Conspiracy as a Criminal Charge - Explained
What is required to prove Conspiracy
If you still have questions or prefer to get help directly from an agent, please submit a request.
We’ll get back to you as soon as possible.
- Marketing, Advertising, Sales & PR
- Accounting, Taxation, and Reporting
- Professionalism & Career Development
Law, Transactions, & Risk Management
Government, Legal System, Administrative Law, & Constitutional Law Legal Disputes - Civil & Criminal Law Agency Law HR, Employment, Labor, & Discrimination Business Entities, Corporate Governance & Ownership Business Transactions, Antitrust, & Securities Law Real Estate, Personal, & Intellectual Property Commercial Law: Contract, Payments, Security Interests, & Bankruptcy Consumer Protection Insurance & Risk Management Immigration Law Environmental Protection Law Inheritance, Estates, and Trusts
- Business Management & Operations
- Economics, Finance, & Analytics
Table of ContentsWhat is the Crime of Conspiracy?What is required to prove a Conspiracy?Discussion QuestionPractice QuestionAcademic Research
What is the Crime of Conspiracy?
Conspiracy involves an agreement between individuals to commit a crime. Conspiracy is a separate charge or crime than the crime agreed to by the parties.
Next Article: Obstruction of Justice as a Criminal Charge Back to: CRIMINAL LAW
What is required to prove a Conspiracy?
In a conspiracy, each member becomes the agent of the other member(s).
Each person in the conspiracy does not have to know all of the details.
Each person simply needs to understand that the plan is illegal and knowingly and willfully join in that plan on one occasion.
The conspiracy or conspired act does not have to be successful.
The formal elements of a conspiracy charge are as follows:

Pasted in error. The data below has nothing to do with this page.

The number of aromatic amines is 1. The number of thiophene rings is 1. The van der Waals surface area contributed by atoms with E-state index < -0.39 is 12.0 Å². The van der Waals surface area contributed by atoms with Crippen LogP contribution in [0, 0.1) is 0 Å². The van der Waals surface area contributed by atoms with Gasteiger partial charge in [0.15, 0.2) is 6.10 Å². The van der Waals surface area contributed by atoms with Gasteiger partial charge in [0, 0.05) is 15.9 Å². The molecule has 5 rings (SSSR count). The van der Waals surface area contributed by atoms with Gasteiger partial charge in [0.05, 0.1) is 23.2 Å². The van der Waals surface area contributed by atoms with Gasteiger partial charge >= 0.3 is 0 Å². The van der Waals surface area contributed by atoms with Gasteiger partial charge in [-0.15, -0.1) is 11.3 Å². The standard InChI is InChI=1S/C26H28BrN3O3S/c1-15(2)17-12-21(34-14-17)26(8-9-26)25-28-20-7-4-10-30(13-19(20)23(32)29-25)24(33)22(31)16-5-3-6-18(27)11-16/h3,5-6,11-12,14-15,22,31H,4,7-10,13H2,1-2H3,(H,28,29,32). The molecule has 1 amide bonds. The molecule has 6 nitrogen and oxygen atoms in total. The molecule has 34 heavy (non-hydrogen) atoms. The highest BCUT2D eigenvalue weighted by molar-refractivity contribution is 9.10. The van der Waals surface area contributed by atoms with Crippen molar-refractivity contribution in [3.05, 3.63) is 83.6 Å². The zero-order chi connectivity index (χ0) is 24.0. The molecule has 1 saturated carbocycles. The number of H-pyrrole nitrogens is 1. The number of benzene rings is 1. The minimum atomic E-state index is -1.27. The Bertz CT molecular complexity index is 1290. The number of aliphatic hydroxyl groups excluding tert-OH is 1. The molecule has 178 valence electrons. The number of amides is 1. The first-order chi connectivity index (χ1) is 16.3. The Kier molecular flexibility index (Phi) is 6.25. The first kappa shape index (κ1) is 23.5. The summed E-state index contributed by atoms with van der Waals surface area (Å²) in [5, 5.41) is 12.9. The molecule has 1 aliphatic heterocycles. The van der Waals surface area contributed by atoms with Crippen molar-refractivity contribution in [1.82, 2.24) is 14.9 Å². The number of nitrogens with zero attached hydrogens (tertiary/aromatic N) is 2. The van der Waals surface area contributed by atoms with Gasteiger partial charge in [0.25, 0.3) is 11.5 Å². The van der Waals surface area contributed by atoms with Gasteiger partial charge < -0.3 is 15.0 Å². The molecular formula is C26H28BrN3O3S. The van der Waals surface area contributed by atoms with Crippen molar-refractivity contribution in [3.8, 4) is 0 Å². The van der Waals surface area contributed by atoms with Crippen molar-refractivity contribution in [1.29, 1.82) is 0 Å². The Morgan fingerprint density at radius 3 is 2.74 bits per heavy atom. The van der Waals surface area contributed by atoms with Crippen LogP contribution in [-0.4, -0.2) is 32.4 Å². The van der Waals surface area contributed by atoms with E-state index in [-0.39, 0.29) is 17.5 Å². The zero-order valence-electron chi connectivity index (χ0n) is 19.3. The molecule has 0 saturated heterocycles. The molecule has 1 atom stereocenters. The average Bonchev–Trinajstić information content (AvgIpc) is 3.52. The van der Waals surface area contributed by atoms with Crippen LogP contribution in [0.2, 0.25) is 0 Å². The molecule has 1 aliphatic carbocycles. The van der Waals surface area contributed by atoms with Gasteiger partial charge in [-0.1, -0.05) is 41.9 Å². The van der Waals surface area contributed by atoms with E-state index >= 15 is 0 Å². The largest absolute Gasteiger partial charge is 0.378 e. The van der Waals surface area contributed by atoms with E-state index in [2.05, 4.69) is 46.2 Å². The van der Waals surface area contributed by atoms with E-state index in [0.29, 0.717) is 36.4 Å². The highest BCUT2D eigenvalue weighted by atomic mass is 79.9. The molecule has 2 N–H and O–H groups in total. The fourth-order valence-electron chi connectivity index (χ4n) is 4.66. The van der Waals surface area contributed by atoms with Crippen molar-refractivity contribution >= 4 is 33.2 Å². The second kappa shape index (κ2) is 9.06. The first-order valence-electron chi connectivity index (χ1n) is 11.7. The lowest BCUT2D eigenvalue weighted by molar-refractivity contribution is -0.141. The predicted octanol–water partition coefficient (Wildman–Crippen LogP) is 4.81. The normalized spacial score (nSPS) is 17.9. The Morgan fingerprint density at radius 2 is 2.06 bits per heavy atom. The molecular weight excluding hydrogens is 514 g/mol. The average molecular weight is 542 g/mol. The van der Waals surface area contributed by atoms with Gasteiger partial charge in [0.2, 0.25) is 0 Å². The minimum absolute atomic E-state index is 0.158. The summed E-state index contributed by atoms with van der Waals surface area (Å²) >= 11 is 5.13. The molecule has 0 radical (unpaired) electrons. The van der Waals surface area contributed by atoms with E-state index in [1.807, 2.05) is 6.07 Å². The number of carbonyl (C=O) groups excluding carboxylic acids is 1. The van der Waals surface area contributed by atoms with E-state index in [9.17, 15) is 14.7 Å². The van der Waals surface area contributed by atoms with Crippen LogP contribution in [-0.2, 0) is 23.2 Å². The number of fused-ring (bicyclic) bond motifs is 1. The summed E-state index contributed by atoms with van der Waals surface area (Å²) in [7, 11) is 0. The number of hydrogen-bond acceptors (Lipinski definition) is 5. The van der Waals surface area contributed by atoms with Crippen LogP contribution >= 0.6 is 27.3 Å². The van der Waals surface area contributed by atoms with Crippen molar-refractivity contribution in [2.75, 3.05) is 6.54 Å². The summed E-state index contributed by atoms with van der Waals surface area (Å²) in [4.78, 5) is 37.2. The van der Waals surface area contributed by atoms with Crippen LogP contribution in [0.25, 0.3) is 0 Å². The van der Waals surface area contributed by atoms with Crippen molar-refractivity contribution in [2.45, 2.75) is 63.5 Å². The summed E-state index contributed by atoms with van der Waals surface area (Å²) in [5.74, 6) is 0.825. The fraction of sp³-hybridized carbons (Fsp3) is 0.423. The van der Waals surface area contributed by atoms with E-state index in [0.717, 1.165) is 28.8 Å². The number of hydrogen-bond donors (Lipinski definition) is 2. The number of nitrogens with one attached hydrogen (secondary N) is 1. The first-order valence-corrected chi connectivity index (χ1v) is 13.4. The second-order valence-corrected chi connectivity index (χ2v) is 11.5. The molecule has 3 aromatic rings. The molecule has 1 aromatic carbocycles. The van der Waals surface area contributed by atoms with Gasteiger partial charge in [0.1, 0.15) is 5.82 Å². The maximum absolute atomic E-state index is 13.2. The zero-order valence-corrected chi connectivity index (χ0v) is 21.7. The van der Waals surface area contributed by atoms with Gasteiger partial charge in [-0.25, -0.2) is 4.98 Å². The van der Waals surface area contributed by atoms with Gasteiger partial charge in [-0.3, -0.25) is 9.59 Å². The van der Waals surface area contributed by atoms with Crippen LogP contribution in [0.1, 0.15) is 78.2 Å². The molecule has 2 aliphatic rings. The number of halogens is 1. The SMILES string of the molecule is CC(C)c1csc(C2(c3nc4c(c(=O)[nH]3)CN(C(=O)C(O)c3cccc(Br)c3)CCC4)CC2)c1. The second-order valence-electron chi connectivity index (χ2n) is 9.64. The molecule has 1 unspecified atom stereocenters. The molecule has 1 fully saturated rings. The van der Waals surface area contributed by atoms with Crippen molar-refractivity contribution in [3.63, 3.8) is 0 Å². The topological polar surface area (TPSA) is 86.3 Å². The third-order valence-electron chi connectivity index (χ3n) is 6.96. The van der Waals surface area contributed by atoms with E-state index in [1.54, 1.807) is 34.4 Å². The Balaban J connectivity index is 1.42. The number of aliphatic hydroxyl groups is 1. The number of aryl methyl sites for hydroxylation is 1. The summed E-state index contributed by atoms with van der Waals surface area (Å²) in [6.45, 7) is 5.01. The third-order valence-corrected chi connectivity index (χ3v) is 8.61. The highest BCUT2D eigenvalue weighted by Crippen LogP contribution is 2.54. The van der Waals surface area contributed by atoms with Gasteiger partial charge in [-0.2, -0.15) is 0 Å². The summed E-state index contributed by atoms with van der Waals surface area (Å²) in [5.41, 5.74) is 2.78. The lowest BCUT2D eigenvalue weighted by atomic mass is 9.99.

- Multiple People - There must be 2 or more persons.
- Mutual Understanding - In some way or manner, these people must come to a mutual understanding to try to accomplish a common and unlawful plan.
- Willfulness - The defendant must willfully become a member of the conspiracy.
- Overt Act - During the existence of the conspiracy, one of the conspirators must knowingly commit at least one of the overt acts described in the indictment (formal charge).
- Purposeful Act - The overt act was knowingly committed in an effort to carry out or accomplish some objective of the conspiracy.
The essence of a conspiracy offense is the making of an agreement followed by the commission of any overt act in furtherance of that agreement.
While direct evidence is preferable, circumstantial evidence may be used to prove a conspiracy.
- False Statement as a Criminal Charge
- Obstruction of Justice as a Criminal Charge
- Aiding and Abetting or Conspiracy to a Crime
Do you think a person should be liable for conspiracy to commit a crime if they were not involved in the planning of the crime? What if conspirators solicit a third party to commit an illegal act that is part of the conspiracy, but the third party does not know about or agree upon the conspired scheme? How much evidence do you think must be present to demonstrate alleged conspirators have arrived at a mutual understanding?
- Some people may have a hard time finding a person guilty of a crime when they were not actively involved in the planning or commission of it. Others may argue that a person who is implicated in criminal activity, in any way, should be held accountable in the same fashion as the perpetrators. The question of liability for conspiracy will always turn on the agreement between the parties. This means that the prosecution must convince the jury that the parties understood the objectives of the agreement and knowingly and willfully consented to it.